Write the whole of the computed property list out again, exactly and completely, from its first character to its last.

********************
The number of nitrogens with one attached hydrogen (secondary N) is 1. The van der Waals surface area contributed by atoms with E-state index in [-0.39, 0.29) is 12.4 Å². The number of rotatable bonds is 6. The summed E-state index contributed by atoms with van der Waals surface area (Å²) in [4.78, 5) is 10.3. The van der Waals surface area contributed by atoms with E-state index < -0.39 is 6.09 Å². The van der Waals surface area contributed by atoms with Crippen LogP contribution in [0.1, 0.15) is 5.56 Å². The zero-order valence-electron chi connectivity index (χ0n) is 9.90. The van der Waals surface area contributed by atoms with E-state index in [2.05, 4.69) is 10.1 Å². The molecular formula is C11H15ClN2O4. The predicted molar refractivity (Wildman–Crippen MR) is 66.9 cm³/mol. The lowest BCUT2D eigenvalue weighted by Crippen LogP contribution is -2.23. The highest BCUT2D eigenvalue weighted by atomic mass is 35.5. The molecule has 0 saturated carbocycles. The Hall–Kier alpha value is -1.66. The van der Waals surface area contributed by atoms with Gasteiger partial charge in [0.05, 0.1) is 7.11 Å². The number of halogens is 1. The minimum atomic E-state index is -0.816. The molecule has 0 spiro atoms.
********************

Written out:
The number of nitrogens with one attached hydrogen (secondary N) is 1. The van der Waals surface area contributed by atoms with E-state index in [-0.39, 0.29) is 12.4 Å². The number of rotatable bonds is 6. The summed E-state index contributed by atoms with van der Waals surface area (Å²) in [4.78, 5) is 10.3. The van der Waals surface area contributed by atoms with E-state index < -0.39 is 6.09 Å². The van der Waals surface area contributed by atoms with Crippen LogP contribution in [0.1, 0.15) is 5.56 Å². The zero-order valence-electron chi connectivity index (χ0n) is 9.90. The van der Waals surface area contributed by atoms with E-state index in [2.05, 4.69) is 10.1 Å². The molecular formula is C11H15ClN2O4. The predicted molar refractivity (Wildman–Crippen MR) is 66.9 cm³/mol. The lowest BCUT2D eigenvalue weighted by Crippen LogP contribution is -2.23. The highest BCUT2D eigenvalue weighted by atomic mass is 35.5. The molecule has 0 saturated carbocycles. The Hall–Kier alpha value is -1.66. The van der Waals surface area contributed by atoms with Gasteiger partial charge in [0.05, 0.1) is 7.11 Å². The number of halogens is 1. The minimum atomic E-state index is -0.816. The molecule has 0 spiro atoms.